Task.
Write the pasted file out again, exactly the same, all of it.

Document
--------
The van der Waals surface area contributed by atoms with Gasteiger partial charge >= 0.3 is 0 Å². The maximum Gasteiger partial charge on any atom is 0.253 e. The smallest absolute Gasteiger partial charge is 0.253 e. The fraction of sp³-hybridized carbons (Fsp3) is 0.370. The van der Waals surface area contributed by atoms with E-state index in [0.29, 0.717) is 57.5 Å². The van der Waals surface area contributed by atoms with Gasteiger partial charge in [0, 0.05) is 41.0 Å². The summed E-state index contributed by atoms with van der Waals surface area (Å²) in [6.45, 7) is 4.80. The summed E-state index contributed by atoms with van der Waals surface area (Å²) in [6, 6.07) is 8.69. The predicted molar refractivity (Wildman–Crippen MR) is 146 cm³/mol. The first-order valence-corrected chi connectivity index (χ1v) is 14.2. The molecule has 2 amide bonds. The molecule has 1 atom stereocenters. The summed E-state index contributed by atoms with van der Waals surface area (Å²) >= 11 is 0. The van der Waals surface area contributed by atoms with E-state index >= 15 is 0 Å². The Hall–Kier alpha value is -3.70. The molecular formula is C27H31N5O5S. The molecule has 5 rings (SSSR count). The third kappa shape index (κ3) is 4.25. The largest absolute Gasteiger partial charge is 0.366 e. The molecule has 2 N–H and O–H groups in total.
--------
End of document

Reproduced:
The van der Waals surface area contributed by atoms with Gasteiger partial charge >= 0.3 is 0 Å². The maximum Gasteiger partial charge on any atom is 0.253 e. The smallest absolute Gasteiger partial charge is 0.253 e. The fraction of sp³-hybridized carbons (Fsp3) is 0.370. The van der Waals surface area contributed by atoms with E-state index in [0.29, 0.717) is 57.5 Å². The van der Waals surface area contributed by atoms with Gasteiger partial charge in [0, 0.05) is 41.0 Å². The summed E-state index contributed by atoms with van der Waals surface area (Å²) in [6.45, 7) is 4.80. The summed E-state index contributed by atoms with van der Waals surface area (Å²) in [6, 6.07) is 8.69. The predicted molar refractivity (Wildman–Crippen MR) is 146 cm³/mol. The first-order valence-corrected chi connectivity index (χ1v) is 14.2. The molecule has 2 amide bonds. The molecule has 1 atom stereocenters. The summed E-state index contributed by atoms with van der Waals surface area (Å²) >= 11 is 0. The van der Waals surface area contributed by atoms with E-state index >= 15 is 0 Å². The Hall–Kier alpha value is -3.70. The molecular formula is C27H31N5O5S. The molecule has 5 rings (SSSR count). The third kappa shape index (κ3) is 4.25. The largest absolute Gasteiger partial charge is 0.366 e. The molecule has 2 N–H and O–H groups in total.